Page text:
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Crawford eager to return for Rays

Crawford eager to return for Rays

BALTIMORE -- Carl Crawford wants to be back in there.

"I'm ready to get going," said Crawford, who has been on the disabled list since Aug. 10 after suffering a subluxation of his right middle finger tendon that required surgery.

The Rays left fielder made the road trip and felt good enough to state his case to manager Joe Maddon to get back on the field.

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"I just spoke with him, he's feeling pretty good," Maddon said. "He's got to get in there with [head athletic trainer Ron Porterfield] to see what the doctors are saying these days."

The Rays have been taking a cautious approach in the hopes that Crawford can avoid having a re-occurrence of the injury that happened when he heard something pop while checking his swing against J.J. Putz of the Mariners in an Aug. 9 game in Seattle. The injury was located at the base of the middle finger of his right hand at the joint connecting the finger to the hand. That tendon, used to straighten the finger, came out of its groove and caused the finger to lock into position when he bent it downward.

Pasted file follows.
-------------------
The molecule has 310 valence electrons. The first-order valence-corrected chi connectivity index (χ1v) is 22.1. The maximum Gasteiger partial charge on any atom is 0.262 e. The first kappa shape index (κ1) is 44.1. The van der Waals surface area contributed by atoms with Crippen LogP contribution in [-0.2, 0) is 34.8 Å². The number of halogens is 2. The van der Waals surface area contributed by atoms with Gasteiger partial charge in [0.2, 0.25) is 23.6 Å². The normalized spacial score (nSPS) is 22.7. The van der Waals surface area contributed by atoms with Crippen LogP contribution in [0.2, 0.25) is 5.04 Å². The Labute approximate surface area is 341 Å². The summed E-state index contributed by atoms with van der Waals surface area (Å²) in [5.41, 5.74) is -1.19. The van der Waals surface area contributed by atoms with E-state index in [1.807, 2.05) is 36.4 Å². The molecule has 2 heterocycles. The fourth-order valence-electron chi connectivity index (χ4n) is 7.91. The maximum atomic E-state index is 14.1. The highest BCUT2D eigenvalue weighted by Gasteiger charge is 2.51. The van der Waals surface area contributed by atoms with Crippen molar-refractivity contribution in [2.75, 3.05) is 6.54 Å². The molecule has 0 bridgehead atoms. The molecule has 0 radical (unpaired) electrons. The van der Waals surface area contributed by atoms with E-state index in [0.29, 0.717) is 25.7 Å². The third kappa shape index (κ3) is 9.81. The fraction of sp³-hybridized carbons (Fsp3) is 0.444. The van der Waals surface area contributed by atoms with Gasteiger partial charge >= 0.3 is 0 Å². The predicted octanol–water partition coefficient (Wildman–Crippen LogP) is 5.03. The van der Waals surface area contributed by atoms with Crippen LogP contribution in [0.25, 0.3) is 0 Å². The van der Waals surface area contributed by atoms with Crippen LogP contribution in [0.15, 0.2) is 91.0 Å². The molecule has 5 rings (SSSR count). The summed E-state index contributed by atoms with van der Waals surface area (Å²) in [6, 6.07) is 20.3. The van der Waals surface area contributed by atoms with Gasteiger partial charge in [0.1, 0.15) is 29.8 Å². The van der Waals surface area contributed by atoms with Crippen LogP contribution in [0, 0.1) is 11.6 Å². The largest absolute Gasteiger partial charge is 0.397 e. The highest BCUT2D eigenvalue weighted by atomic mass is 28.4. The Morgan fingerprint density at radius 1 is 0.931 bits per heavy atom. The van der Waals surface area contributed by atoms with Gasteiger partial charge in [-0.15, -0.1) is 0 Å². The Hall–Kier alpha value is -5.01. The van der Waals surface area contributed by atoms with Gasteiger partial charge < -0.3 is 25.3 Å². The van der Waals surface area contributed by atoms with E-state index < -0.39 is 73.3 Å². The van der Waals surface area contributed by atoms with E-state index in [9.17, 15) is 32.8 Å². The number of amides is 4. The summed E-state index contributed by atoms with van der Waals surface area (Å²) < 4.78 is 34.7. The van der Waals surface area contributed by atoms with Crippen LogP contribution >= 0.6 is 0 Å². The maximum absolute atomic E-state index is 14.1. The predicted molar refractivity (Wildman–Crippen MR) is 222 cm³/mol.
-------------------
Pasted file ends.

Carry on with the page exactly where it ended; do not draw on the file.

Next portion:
Thursday will be six weeks since Aug. 14, the date he had surgery, which was the earliest projected date for him to be ready to try out the hand.

"He came in to talk to me, so I've got to see if I can move this thing along," Maddon said. "He's very eager, and I like that. ... It's the first time he's come and talked to me like that, which tells me he's feeling pretty good. I don't know the answer yet [as to whether he can come back]. I just know [he's further along] than I anticipated."

Crawford is hitting .273 with eight home runs and 57 RBIs. Having him back for the postseason would be a big boost to Tampa Bay's offense. A bonus to the Rays when he does come back will be the health of his legs. Earlier this season he nursed several ailments to the legs that have carried him to four American League base stealing titles. Being out has afforded him time for his legs to heal.

Bill Chastain is a reporter for MLB.com. This story was not subject to the approval of Major League Baseball or its clubs.

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